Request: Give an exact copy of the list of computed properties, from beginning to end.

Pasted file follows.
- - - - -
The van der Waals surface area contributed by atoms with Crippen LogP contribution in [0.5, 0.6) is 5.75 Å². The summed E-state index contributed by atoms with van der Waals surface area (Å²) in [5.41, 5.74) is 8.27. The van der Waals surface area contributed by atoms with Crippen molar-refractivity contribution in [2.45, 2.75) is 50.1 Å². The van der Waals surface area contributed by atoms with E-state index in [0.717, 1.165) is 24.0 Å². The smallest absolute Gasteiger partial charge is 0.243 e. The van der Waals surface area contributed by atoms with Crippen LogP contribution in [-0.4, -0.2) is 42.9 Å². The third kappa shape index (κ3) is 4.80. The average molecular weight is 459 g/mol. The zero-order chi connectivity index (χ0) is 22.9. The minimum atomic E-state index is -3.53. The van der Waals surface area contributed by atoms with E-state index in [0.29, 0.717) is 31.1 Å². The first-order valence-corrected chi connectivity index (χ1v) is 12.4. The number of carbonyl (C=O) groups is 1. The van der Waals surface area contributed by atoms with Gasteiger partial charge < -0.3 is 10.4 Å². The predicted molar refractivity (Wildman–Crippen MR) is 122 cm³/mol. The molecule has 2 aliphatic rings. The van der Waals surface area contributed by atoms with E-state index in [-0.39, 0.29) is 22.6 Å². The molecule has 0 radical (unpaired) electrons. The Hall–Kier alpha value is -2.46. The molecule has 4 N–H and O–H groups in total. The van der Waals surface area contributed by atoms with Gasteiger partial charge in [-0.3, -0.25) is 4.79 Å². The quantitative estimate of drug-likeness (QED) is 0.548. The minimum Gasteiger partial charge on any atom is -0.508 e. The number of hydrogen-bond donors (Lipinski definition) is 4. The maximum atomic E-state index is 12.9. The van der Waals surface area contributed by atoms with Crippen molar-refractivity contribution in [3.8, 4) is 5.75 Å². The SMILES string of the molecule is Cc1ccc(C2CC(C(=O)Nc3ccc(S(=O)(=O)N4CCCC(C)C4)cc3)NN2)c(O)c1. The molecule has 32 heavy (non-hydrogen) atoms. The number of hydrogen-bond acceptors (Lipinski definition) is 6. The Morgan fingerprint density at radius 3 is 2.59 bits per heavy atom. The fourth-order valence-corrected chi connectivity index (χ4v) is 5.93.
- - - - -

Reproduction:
The van der Waals surface area contributed by atoms with Crippen LogP contribution in [0.5, 0.6) is 5.75 Å². The summed E-state index contributed by atoms with van der Waals surface area (Å²) in [5.41, 5.74) is 8.27. The van der Waals surface area contributed by atoms with Crippen molar-refractivity contribution in [2.45, 2.75) is 50.1 Å². The van der Waals surface area contributed by atoms with E-state index in [0.717, 1.165) is 24.0 Å². The smallest absolute Gasteiger partial charge is 0.243 e. The van der Waals surface area contributed by atoms with Crippen LogP contribution in [-0.4, -0.2) is 42.9 Å². The third kappa shape index (κ3) is 4.80. The average molecular weight is 459 g/mol. The zero-order chi connectivity index (χ0) is 22.9. The minimum atomic E-state index is -3.53. The van der Waals surface area contributed by atoms with E-state index in [0.29, 0.717) is 31.1 Å². The first-order valence-corrected chi connectivity index (χ1v) is 12.4. The number of carbonyl (C=O) groups is 1. The van der Waals surface area contributed by atoms with Gasteiger partial charge < -0.3 is 10.4 Å². The predicted molar refractivity (Wildman–Crippen MR) is 122 cm³/mol. The molecule has 2 aliphatic rings. The van der Waals surface area contributed by atoms with E-state index in [-0.39, 0.29) is 22.6 Å². The molecule has 0 radical (unpaired) electrons. The Hall–Kier alpha value is -2.46. The molecule has 4 N–H and O–H groups in total. The van der Waals surface area contributed by atoms with Gasteiger partial charge in [-0.3, -0.25) is 4.79 Å². The quantitative estimate of drug-likeness (QED) is 0.548. The minimum Gasteiger partial charge on any atom is -0.508 e. The number of hydrogen-bond donors (Lipinski definition) is 4. The maximum atomic E-state index is 12.9. The van der Waals surface area contributed by atoms with Crippen molar-refractivity contribution in [3.8, 4) is 5.75 Å². The SMILES string of the molecule is Cc1ccc(C2CC(C(=O)Nc3ccc(S(=O)(=O)N4CCCC(C)C4)cc3)NN2)c(O)c1. The molecule has 32 heavy (non-hydrogen) atoms. The number of hydrogen-bond acceptors (Lipinski definition) is 6. The Morgan fingerprint density at radius 3 is 2.59 bits per heavy atom. The fourth-order valence-corrected chi connectivity index (χ4v) is 5.93.